My impression has changed. I now see it as a victory for the good guy and I’m glad Ancarrow was moved to help save the river. More from Kollatz:

Ancarrow wanted officials to see the river after heavy rains released millions of gallons of raw sewage into the James. Ancarrow observed struggling masses of eels and catfish at this dock, trying to escape. He would observe them “with the skin digested off them.”

Ancarrow testified about the river’s health to an apathetic city council around 1966. He bought a large jar filled with putrid water, in which floated a condom and a dead rat. Council dismissed his evidence.

He then produced a powerful, prescient documentary film called The Raging James, shot from helicopters, boats and on shore. It aired on public television station WCVE, and Ancarrow showed it to anyone who would watch. Views of waste pouring into the James forced Richmond and the State Water Control Board to take measures against river pollution.

This is the information about Ancarrow that I had missed.  He is now a saint in my eyes. When you hear of people dedicated to a cause that refuse to give up because they know they are doing the right thing, doesn’t it always get you fired up?

Instead of imagining that we’re making Ralph White and Peter Bruce smile whenever my family gathers trash on our outings to the river, I will now think of Newton Ancarrow instead. Take this quote from White in Kollatz’s article:

He staunchly defended the river, and the city owes him a tremendous debt. He deserves to be memorialized.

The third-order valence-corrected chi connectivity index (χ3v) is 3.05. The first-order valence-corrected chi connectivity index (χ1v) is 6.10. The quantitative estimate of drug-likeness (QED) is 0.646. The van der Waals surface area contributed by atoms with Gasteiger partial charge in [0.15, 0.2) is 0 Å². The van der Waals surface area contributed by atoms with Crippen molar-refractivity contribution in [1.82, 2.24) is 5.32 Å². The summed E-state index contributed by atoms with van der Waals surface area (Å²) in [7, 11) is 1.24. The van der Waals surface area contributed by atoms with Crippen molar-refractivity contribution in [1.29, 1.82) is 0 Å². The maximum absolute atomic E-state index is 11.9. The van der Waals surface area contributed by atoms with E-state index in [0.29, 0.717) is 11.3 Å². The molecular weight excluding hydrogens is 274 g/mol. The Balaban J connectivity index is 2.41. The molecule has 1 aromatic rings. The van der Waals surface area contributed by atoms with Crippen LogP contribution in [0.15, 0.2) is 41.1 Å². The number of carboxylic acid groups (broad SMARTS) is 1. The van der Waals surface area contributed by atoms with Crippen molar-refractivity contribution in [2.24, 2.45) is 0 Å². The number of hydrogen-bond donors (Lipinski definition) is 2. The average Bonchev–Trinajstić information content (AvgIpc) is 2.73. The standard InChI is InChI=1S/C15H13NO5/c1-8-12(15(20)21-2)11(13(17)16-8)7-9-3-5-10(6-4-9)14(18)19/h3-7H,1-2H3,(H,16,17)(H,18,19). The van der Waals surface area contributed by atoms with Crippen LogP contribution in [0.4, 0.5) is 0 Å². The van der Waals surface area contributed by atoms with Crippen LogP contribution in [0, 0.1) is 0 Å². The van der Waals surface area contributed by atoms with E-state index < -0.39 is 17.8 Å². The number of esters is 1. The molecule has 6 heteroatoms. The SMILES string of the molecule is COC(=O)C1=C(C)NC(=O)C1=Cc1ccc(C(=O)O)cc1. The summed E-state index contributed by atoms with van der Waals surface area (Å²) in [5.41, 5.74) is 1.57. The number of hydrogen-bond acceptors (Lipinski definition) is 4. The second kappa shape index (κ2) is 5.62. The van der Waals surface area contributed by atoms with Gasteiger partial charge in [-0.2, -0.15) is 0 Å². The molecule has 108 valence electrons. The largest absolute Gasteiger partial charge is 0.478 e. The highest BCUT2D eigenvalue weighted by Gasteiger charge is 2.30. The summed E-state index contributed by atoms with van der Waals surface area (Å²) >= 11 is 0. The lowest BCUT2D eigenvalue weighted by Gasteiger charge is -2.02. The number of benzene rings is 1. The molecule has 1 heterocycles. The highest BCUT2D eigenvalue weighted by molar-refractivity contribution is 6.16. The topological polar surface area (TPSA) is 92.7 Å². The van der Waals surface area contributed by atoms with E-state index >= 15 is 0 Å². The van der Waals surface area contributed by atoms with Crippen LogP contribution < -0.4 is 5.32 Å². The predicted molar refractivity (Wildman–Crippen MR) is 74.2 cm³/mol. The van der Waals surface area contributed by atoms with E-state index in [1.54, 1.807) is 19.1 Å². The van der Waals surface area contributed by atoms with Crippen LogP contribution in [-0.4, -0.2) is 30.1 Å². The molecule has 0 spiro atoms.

NOTE: No, I’m not promoting Richmond Magazine because of my twitter account being mentioned in an article (though it’s amazing how many people pointed it out to me).

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5 responses to this post.

  1. […] you’ve never read about Newton Ancarrow, you may not know about how unhealthy and polluted the James River was in by the 1970s. It is safe […]

    Reply

  2. […] NOTE: This blog entry was originally posted March 2010 to Richmond on the James […]

    Reply

  3. I love this stretch of river. It’s where you can find me on my boat all summer long like clockwork.
    It’s rich in history and fascinating accomplishments like Newtons dry dock and ramp….
    I tell his story a hundred times a summer to anyone that will listen on my boat…. My friends laugh at me because I’m kind of a tour guide on our way out to go wake boarding

    Reply

  4. […] time ago, but back then people didn’t swim in the river. Some environmental pioneers, like Newton Ancarrow, did their best to wake up Richmond to the neglected, polluted […]

    Reply

  5. […] Street that runs to the top of the Floodwall that is part of the Richmond Slave Trail, connecting Ancarrow’s Landing to the east and the eastern portion of the Floodwall […]

    Reply